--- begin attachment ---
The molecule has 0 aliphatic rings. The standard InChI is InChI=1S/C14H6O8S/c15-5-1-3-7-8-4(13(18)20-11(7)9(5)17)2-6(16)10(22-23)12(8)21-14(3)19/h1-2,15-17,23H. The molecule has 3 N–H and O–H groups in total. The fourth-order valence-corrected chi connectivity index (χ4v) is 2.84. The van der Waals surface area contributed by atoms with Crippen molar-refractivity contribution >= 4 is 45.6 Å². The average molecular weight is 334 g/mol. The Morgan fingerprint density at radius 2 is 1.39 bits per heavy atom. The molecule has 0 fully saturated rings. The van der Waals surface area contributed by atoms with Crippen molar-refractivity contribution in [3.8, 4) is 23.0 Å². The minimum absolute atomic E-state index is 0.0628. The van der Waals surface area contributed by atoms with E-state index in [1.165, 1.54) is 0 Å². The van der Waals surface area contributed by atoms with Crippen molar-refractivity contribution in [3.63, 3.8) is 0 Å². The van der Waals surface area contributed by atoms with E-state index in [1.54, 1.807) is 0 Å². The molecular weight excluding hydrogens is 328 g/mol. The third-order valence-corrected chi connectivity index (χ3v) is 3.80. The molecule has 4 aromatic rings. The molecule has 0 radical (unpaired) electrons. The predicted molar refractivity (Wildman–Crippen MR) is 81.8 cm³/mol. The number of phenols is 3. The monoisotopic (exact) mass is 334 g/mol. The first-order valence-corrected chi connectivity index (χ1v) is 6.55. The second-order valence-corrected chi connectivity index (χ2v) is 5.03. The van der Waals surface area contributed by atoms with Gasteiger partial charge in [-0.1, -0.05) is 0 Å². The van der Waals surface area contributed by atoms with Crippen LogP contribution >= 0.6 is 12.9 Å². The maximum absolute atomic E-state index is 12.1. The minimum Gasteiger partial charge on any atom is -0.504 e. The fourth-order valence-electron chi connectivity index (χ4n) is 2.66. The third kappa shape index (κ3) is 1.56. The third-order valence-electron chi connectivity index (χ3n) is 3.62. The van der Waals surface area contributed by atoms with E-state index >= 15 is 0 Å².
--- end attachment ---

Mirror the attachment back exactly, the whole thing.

The molecule has 0 aliphatic rings. The standard InChI is InChI=1S/C14H6O8S/c15-5-1-3-7-8-4(13(18)20-11(7)9(5)17)2-6(16)10(22-23)12(8)21-14(3)19/h1-2,15-17,23H. The molecule has 3 N–H and O–H groups in total. The fourth-order valence-corrected chi connectivity index (χ4v) is 2.84. The van der Waals surface area contributed by atoms with Crippen molar-refractivity contribution >= 4 is 45.6 Å². The average molecular weight is 334 g/mol. The Morgan fingerprint density at radius 2 is 1.39 bits per heavy atom. The molecule has 0 fully saturated rings. The van der Waals surface area contributed by atoms with Crippen molar-refractivity contribution in [3.8, 4) is 23.0 Å². The minimum absolute atomic E-state index is 0.0628. The van der Waals surface area contributed by atoms with E-state index in [1.165, 1.54) is 0 Å². The van der Waals surface area contributed by atoms with Crippen molar-refractivity contribution in [3.63, 3.8) is 0 Å². The van der Waals surface area contributed by atoms with E-state index in [1.54, 1.807) is 0 Å². The molecular weight excluding hydrogens is 328 g/mol. The third-order valence-corrected chi connectivity index (χ3v) is 3.80. The molecule has 4 aromatic rings. The molecule has 0 radical (unpaired) electrons. The predicted molar refractivity (Wildman–Crippen MR) is 81.8 cm³/mol. The number of phenols is 3. The monoisotopic (exact) mass is 334 g/mol. The first-order valence-corrected chi connectivity index (χ1v) is 6.55. The second-order valence-corrected chi connectivity index (χ2v) is 5.03. The van der Waals surface area contributed by atoms with Gasteiger partial charge in [-0.1, -0.05) is 0 Å². The van der Waals surface area contributed by atoms with Crippen LogP contribution >= 0.6 is 12.9 Å². The maximum absolute atomic E-state index is 12.1. The minimum Gasteiger partial charge on any atom is -0.504 e. The fourth-order valence-electron chi connectivity index (χ4n) is 2.66. The third kappa shape index (κ3) is 1.56. The third-order valence-electron chi connectivity index (χ3n) is 3.62. The van der Waals surface area contributed by atoms with E-state index >= 15 is 0 Å².